I was diagnosed with bowel cancer at 44 years old.   I went to see my GP after about twelve months of changed bowel habits and intermittent rectal bleeding, which I assumed was caused by haemorrhoids.  The pain I had been experiencing on and off had become quite bad, so I wanted to talk to my GP about other treatment options.  I was given a colonoscopy as part of this visit – and that’s when they discovered the tumour in my rectum....

Renay's story (41, VIC)

1

I used to think cancer was the worst thing that had ever happened to me until it became the best thing. This might sound crazy but it is true. I am a wife and mother to a now 6 year old son. I was diagnosed with bowel cancer in May 2011 at the age of 41. I had been suffering from exhaustion, stomach pain and unusual bowel habits for three or four months and finally saw my GP when the pain started getting much worse....

Barbara's story (60, NSW)

1

I had a bowel cancer test in November 2006 which came back all clear, therefore when symptoms started occurring in February 2007 I ignored them, at the age of 57, blamed my new job, the change of lunch hours etc. Initially the symptoms were changes in my bowel habits, rectal bleeding with froth and bubbles. Eventually the symptoms started to get serious, with some stomach pain, a heaviness in the back passage and generally feeling uncomfortable. In September 2007 I couldn’t ignore any of this any longer....

Carol's story (63, QLD)

1

The main symptom that led to my diagnosis of bowel cancer was a change in my bowel habits, which I discussed with my GP. I was referred to a gynaecologist who diagnosed a uterine prolapse, which affects the working of the bowel, and was sent to a physiotherapist who put together an exercise program for me to help with the problem. When I went back to the gynaecologist after 12 months as requested, I was still having bowel problems so he recommended a colonoscopy....

Janice's story (29, NSW)

1

 My father was a fit and healthy man. He ate well, never smoked, almost never drank to excess and played a lot of sports. As a result of old work and football injuries, he suffered from chronic knee and back pain for many years. He also suffered frequent digestive upsets, which he rationalised to be a side-effect of the anti-inflammatory medication he needed to take for his pain....

David B's story (65, NSW)

1

I was diagnosed with bowel cancer in 1993 at the age of 47.  I had taken a Rotary Bowelscan test (FOBT) and, when it returned a positive result in May, my GP referred me to a specialist.  I was given a colonoscopy in June and told I had a 10 per cent chance of having cancer… turns out, I was in that unlucky 10 per cent!  In July I had a bowel resection.  Looking back, it all happened so quickly.   I felt I coped really well with the cancer at the time but I experienced more problems about se...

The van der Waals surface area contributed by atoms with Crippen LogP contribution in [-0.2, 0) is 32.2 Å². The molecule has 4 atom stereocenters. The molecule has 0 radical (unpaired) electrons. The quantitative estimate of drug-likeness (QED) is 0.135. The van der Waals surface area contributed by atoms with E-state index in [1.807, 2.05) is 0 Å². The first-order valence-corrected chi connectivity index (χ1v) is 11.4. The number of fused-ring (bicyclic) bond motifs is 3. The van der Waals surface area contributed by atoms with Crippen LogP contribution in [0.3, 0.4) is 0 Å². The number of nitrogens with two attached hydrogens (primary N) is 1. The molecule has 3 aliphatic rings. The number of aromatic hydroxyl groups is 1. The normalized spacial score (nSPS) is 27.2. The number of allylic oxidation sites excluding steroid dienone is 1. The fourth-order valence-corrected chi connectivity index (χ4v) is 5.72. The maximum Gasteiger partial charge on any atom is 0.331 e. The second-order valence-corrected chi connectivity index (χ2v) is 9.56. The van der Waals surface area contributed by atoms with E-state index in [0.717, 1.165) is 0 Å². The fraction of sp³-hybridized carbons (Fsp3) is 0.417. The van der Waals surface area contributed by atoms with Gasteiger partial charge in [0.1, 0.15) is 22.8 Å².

Moya's story (69, NSW)

1

In 2007, the government sent out free bowel cancer test kits to a range of people and I did my test as soon as I received it. The results indicated blood in my samples and I was told to see my GP immediately. I wasn't overly worried at this stage because I had seen blood in my stools on and off for some time and had always put this down to taking iron tablets, which can cause dietary problems like constipation.   After my GP appointment, things started to move very quickly, with a colonoscopy, blood tests, i...

Stephanie's story (21, QLD)

1

I woke from what was supposed to be a routine, last resort colonoscopy and was advised that my undertaking of this small procedure had saved my life. I was diagnosed with bowel cancer last year in October 2012 at the age of 21....

John S' story (65, NSW)

1

I was diagnosed with stage one bowel cancer at the age of 62. Everything seemed to happen so quickly. I took part in the Rotary Bowelscan program in April and in early June received notification that my test results were positive. I saw my GP on 6 June and she booked a colonoscopy for 7 July. Just four days later I was having an x-ray and CT scan, which revealed a 4cm tumour on my sigmoid colon. By the end of July I had seen a surgeon, who recommended an operation to remove the tumour and outlined my treatment options....